“Sometimes innovation isn’t inventing something new, it’s rethinking thoroughly established processes,” he says. “Think of a gluten free chocolate cake—you take off a few classical ingredients and add new ones. In the end you still have a chocolate cake, as good as or better than the other ones, but made in a different way.”
There’s the outsole, the hard rubber exterior that provides durability and grip; and the inner sole, a firmer insert that gives structure to the shoe and cradles the foot.
Sandwiched between the two is the midsole, the cushy layer of foam that provides support, absorbs impact, and gives the shoe a springiness.
All of these components are commonly made from plastic, and every company has its own tightly held recipe for its foam’s fit and feel. The secrecy is understandable—a slight tweak to the formula can result in major energy savings and faster times for runners.
The Condor is less performance-based than something like Nike’s marathon-ready kicks, which meant Veja could experiment with some of the materials in its sole.
Kopp says Veja’s material scientists spent three years searching for a mix of ingredients that would create a strong outsole that wasn’t pure synthetic rubber.
In the beginning, they tried using 100 percent wild rubber tapped from the Amazon, but found the shoe was too heavy. Adding air to the natural latex made it lighter but far less resilient.
“The sole would last for five runs and then it would give into the weight,” Kopp explains. Veja landed on a mixture of 30 percent wild rubber, 39 percent synthetic rubber, and 31 percent rice husk that makes the sole light but firm.
The midsole, too, is a combination of bio-based and synthetic materials. Fifty-five percent of the midsole is made from regular EVA—a modern, if environmentally destructive, marvel of material science known for its lightweight bounciness.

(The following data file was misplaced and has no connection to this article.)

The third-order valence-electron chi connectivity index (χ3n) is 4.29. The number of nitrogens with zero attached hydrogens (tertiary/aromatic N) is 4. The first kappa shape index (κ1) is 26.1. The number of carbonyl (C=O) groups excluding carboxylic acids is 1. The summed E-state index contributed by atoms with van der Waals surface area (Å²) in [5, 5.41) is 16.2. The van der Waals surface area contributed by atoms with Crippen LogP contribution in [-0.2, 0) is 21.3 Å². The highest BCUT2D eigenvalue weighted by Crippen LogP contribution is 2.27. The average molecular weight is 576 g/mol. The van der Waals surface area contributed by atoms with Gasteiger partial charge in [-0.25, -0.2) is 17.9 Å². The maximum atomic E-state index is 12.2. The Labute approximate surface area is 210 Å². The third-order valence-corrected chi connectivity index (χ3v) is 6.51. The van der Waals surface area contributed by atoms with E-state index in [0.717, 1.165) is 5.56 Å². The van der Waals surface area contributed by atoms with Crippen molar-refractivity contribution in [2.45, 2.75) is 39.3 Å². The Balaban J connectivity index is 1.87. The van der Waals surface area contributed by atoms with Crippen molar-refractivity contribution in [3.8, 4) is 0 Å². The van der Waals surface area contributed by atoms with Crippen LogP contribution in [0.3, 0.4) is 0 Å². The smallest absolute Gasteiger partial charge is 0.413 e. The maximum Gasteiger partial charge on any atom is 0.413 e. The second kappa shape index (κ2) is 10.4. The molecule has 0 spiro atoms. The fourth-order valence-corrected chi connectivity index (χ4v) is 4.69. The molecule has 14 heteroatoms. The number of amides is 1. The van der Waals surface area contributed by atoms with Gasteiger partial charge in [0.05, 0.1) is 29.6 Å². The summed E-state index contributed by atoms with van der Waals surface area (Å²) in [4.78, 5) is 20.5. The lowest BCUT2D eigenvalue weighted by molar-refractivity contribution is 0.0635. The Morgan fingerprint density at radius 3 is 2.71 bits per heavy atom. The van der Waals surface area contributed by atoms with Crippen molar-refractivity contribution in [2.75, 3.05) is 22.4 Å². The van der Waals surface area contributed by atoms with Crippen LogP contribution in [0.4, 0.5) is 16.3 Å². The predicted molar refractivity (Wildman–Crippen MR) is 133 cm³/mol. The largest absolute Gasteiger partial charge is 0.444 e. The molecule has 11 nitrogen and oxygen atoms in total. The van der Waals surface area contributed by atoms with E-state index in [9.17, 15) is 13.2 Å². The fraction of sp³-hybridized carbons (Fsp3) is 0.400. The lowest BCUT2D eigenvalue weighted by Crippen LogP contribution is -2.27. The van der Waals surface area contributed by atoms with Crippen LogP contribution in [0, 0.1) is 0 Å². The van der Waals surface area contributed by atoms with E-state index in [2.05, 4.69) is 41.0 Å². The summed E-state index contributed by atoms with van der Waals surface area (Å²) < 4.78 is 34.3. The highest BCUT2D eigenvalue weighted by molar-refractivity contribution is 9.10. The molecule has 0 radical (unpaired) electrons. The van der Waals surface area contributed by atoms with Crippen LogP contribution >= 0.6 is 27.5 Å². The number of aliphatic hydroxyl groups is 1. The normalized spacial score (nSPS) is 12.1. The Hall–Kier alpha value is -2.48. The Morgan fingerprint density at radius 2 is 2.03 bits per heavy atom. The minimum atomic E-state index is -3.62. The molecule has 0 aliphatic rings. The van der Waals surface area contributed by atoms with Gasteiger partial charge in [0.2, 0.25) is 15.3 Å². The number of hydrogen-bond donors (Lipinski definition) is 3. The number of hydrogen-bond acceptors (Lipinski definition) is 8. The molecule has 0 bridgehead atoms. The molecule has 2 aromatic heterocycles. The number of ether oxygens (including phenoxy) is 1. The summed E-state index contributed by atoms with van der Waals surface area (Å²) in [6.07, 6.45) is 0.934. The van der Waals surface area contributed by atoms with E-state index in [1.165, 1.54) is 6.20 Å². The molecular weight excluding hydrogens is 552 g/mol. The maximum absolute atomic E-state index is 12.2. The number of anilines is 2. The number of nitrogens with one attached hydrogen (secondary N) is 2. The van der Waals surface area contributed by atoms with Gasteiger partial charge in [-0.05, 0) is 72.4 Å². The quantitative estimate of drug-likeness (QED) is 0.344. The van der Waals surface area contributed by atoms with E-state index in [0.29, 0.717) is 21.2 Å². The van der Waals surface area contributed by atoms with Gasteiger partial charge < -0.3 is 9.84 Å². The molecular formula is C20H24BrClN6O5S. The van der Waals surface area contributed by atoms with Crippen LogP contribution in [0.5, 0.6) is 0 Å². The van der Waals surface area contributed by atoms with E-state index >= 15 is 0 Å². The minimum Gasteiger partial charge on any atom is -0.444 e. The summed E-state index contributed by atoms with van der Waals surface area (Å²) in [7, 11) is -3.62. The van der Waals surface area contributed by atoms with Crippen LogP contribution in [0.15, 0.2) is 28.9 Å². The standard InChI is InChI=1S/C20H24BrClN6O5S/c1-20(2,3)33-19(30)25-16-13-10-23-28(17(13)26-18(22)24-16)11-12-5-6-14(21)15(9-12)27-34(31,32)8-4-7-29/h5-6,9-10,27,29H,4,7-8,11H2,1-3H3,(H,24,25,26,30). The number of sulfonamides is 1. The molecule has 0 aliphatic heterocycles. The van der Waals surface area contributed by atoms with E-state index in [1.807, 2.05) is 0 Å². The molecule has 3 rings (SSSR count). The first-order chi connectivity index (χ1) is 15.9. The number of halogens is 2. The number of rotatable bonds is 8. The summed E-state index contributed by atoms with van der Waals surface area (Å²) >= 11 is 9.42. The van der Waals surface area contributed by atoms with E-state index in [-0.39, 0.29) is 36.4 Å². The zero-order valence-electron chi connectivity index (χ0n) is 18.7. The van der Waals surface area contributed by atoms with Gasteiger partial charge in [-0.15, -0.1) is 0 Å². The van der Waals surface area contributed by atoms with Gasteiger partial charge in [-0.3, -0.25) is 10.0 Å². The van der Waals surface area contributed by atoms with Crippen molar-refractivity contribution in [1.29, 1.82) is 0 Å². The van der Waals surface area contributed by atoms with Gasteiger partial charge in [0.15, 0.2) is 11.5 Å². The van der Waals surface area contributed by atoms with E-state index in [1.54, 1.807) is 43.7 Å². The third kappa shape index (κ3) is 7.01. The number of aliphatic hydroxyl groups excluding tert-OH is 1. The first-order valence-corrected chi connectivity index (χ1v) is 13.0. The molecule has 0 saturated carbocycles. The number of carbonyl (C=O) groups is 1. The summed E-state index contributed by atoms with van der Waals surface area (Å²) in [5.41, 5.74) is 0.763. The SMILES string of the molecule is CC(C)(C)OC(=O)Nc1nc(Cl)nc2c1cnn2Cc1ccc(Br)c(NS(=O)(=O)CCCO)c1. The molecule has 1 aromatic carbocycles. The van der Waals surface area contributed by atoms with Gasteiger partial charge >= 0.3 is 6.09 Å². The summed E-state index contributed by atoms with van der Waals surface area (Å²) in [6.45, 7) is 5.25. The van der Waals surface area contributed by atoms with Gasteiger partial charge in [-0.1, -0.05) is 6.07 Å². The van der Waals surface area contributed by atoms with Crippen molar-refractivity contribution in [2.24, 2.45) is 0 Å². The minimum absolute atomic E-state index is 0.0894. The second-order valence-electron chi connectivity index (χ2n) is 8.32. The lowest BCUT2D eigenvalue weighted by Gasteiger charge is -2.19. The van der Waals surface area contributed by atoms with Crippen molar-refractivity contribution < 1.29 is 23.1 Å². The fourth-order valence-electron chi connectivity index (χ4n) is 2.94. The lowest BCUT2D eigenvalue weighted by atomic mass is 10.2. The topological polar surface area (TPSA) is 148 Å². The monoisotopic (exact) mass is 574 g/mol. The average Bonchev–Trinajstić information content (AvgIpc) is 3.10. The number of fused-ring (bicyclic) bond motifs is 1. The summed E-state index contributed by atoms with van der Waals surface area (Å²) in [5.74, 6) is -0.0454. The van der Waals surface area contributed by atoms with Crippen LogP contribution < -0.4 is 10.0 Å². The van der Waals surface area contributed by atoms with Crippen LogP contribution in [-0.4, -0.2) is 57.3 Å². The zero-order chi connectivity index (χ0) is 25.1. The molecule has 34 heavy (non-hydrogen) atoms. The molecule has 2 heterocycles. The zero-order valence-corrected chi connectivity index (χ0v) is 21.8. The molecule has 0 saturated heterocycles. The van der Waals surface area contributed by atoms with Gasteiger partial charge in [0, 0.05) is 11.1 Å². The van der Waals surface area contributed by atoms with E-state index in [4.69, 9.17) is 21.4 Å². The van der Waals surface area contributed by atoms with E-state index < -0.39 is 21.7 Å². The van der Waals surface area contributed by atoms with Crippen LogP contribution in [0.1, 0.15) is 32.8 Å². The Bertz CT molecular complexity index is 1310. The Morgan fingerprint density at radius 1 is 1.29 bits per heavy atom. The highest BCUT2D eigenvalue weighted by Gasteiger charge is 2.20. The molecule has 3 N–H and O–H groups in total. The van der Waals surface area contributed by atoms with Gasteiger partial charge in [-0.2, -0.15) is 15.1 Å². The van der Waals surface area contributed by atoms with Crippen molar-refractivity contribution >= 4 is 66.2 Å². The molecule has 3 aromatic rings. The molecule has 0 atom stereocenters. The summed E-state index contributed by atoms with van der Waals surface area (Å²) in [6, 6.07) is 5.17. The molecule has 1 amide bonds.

For the other half, Veja created a bio-based foam made from banana oil (for flexibility), rice husk (for firmness), and sugarcane, the latter of which is quickly becoming a common replacement for petroleum-based materials like EVA.
“What’s great about sugarcane is that it’s not different than the regular EVA,” Dabir says. “We have the same benefits and limitations.” For the insole, Veja concocted a mixture of regular EVA, jute, wild rubber, recycled plastic bottles, and recycled EVA that comes from the scraps generated during production. “In the recycling process, the EVA loses a part of its qualities, so to maintain the high level of performance, we limited its share to 8 percent,” Dabir added.
The end product is still a shoe made with plastic, but less so than before. This incremental approach is the most realistic—and honest—way to banish virgin plastic from the shoe production cycle, Kopp says. “We like for everything to be transparent, even the limitations,” he says. Veja is already working on its next iteration of its running shoe, but when I ask how the next generation will differ from the first—will there be more sugarcane? How much more sustainable could it get?— Kopp shrugs off the question.
“The best way to prevent greenwashing is to talk about the present,” he says
Published on wired.com